Living with Crohn’s Disease – Immunosuppressants, Infliximab Infusions & Mercaptopurine

This is a collaborative post

I have been on immunosuppressants Infliximab (aka Remicade) and Mercaptopurine (aka 6MP) for Crohn’s Disease for over two years now

I was diagnosed with Crohn’s Disease in 2012. You can check out my previous posts here although I document most of it on my Instagram and Facebook so be sure to check those out too. 

I thought it might be helpful to document my “journey” with both immunosuppressants as I know they can make people nervous. 

Before I begin I ought to quickly tell you my background with Crohn’s 

I was diagnosed in 2012. Had a bowel resection in 2013 but suffered an anastomotic leak and septicemia which led to emergency surgery and the formation of a stoma and mucous fistula.

I spent a week in intensive care and in total a month in hospital.

What followed was more surgery (last count was 9) and, more recently, the discovery that I also have fistulating Crohn’s. A fistula is kind of an abscess that can form in various places, mine is next to my anus. Crohn’s truly is a pain in the bum! Fistulas send out branches and can attach themselves to other organs making them difficult to treat. Fistulas are sent from the devil. They are excruciatingly painful and they leak, most unpleasant. I have had several operations on them and I wouldn’t wish that on my worst enemy.

In an effort to get on top of Crohn’s flares and the fistulas it was decided that I should try immunosuppressants. The best combination for fistulas at the time was/is Infliximab (Remicade) and Mercaptopurine (6MP).

Infliximab is given intravenously every 8 weeks following the loading dose of every two weeks.

Mercaptopurine is a tablet taken daily at bedtime.

Before you can start a course of either your consultant will request blood tests to check you are suitable. Then blood tests should be repeated every other infusion to make sure you are tolerating it well. There are some nasty possible side effects that it is important are caught early. 

My personal experience of Infliximab and Mercaptopurine (6MP) 

I have to say that I was on both drugs for two years before it was decided to double up the Infliximab as my anal fistulas weren’t healing as quickly as hoped. I have had the double dose twice now.

Different people have different side effects of both drugs. I take Mercaptopurine in the evening to minimise any side effects but you have to go in to hospital to have Infliximab through a drip.

infliximab remicade, infusion, drip crohn's ibd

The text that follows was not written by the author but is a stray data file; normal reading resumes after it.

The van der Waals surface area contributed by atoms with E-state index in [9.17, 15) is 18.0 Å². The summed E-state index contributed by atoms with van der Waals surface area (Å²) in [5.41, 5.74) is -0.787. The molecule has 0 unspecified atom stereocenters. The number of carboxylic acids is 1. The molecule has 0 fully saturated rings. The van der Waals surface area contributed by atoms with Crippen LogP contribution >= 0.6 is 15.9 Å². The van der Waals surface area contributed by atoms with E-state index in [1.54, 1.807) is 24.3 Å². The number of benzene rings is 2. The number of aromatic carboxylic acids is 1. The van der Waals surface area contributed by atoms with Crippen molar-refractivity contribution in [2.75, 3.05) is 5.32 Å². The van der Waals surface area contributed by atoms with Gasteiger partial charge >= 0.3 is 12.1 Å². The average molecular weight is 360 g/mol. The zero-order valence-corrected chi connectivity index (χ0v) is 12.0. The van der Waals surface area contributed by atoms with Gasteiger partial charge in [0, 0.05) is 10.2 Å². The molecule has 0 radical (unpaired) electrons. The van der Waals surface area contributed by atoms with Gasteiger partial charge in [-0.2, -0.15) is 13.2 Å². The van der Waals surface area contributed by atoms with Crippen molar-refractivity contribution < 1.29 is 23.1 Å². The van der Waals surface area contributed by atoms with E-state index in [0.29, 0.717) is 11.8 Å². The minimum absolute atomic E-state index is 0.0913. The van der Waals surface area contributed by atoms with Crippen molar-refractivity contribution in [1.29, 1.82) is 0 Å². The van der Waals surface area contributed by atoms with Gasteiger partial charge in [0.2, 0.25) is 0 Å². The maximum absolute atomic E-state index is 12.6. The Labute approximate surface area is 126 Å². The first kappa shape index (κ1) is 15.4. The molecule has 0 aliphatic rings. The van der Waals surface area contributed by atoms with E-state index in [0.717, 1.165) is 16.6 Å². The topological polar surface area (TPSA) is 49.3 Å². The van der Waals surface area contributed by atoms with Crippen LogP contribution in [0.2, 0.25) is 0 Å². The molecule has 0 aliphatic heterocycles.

Cannula placed in my hand

Side effects of Infliximab

During the first dose of Infliximab you are monitored very closely to make sure you don’t have a reaction. I was given a dose of steroids and an anti histamine to minimise the chances of this. 

You will be weighed and have your blood pressure and temperature taken – this is the case before every infusion.

You will then be cannulated. I am very used to this now and can usually point the nurses in the right direction for my best vein. Sometimes it is in my hand and others inside the crook of my arm. The Infliximab has to be prepared for you as it is based on your weight. The first dose will be done over at least two hours. After this you will have to stay another hour for monitoring. I make sure I have a drink and snacks!

From memory I had two over two hours and then went to one during what they call maintenance.  

I find that my stomach kind of contracts during it but when I’ve mentioned this the nurses have not heard this before so maybe it’s just me! I used to manage to drive myself home but it does make me very tired afterwards. I usually make it until the evening but I am very woozy – and I get the munchies!

I am now on a double dose of infliximab to attempt to zap the fistulas so I have to have it over 2 hours again. I feel a little more woozy having the double dose and it tends to last a bit longer but it isn’t awful and I can cope with it every two months.

How do I deal with Infliximab infusions every 8 weeks?

First of all I have to make sure that I have child care in place. Having Crohn’s, or any chronic illness, as a parent makes you quite resourceful and you have to rely on the help of friends and family.

I also make sure that I have something easy in for dinner as I certainly don’t feel like cooking afterwards. Make sure your phone battery or whatever is charged, or take a good book. It can be really boring otherwise.

I have a bit of a ritual when I go in for my infusion now, I get to hospital early enough to find a parking space (that is a whole other story) then I treat myself to a nice coffee and cake from Costa which I take to my appointment.

I find little things like having a treat to look forward to helps.

Have I had more illnesses since being on immunosuppressants?

No! I haven’t and I have a toddler at pre school and an 8 year old at primary school. 

Taking care of your diet & nutrition 

I have been a vegetarian for almost 30 years, people often ask about being a vegetarian with Crohn’s and as far as I am aware it has had no impact. It is important that you keep an eye on your nutrition though. People with Crohn’s are often deficient in vitamins and minerals and vegetarians and vegans need to ensure they eat adequate amounts of vitamens and minerals to make up for the lack or meat and dairy. I have to take extra vitamin D and have B12 injections. One way to find out is you are deficient is to have nutritional testing then you can use your results to decide what vitamins and minerals you need to increase to stay as healthy as possible.

Please let me know your experiences of Crohn’s medication and feel free to ask any questions 


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